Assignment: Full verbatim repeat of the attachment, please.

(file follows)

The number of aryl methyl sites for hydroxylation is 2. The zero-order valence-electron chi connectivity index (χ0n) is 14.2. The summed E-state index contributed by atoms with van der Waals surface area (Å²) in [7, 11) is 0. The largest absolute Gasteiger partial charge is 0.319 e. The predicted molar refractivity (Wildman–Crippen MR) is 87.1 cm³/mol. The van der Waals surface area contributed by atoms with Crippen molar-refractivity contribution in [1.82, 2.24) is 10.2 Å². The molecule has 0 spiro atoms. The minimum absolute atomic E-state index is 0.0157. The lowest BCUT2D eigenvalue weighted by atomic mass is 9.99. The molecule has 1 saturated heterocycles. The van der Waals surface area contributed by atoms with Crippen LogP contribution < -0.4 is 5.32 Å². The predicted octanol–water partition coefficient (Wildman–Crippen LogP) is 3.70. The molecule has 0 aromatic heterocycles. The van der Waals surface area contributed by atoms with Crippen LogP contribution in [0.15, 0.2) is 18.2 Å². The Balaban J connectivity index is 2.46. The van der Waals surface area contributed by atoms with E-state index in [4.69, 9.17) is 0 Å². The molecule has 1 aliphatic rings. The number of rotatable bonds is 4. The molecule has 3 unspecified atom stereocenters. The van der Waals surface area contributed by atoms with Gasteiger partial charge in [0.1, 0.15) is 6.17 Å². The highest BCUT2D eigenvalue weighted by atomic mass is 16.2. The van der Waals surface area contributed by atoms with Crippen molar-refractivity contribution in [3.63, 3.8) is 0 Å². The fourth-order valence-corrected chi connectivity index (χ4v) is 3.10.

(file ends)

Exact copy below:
The number of aryl methyl sites for hydroxylation is 2. The zero-order valence-electron chi connectivity index (χ0n) is 14.2. The summed E-state index contributed by atoms with van der Waals surface area (Å²) in [7, 11) is 0. The largest absolute Gasteiger partial charge is 0.319 e. The predicted molar refractivity (Wildman–Crippen MR) is 87.1 cm³/mol. The van der Waals surface area contributed by atoms with Crippen molar-refractivity contribution in [1.82, 2.24) is 10.2 Å². The molecule has 0 spiro atoms. The minimum absolute atomic E-state index is 0.0157. The lowest BCUT2D eigenvalue weighted by atomic mass is 9.99. The molecule has 1 saturated heterocycles. The van der Waals surface area contributed by atoms with Crippen LogP contribution < -0.4 is 5.32 Å². The predicted octanol–water partition coefficient (Wildman–Crippen LogP) is 3.70. The molecule has 0 aromatic heterocycles. The van der Waals surface area contributed by atoms with Crippen LogP contribution in [0.15, 0.2) is 18.2 Å². The Balaban J connectivity index is 2.46. The van der Waals surface area contributed by atoms with E-state index in [4.69, 9.17) is 0 Å². The molecule has 1 aliphatic rings. The number of rotatable bonds is 4. The molecule has 3 unspecified atom stereocenters. The van der Waals surface area contributed by atoms with Gasteiger partial charge in [0.1, 0.15) is 6.17 Å². The highest BCUT2D eigenvalue weighted by atomic mass is 16.2. The van der Waals surface area contributed by atoms with Crippen molar-refractivity contribution in [3.63, 3.8) is 0 Å². The fourth-order valence-corrected chi connectivity index (χ4v) is 3.10.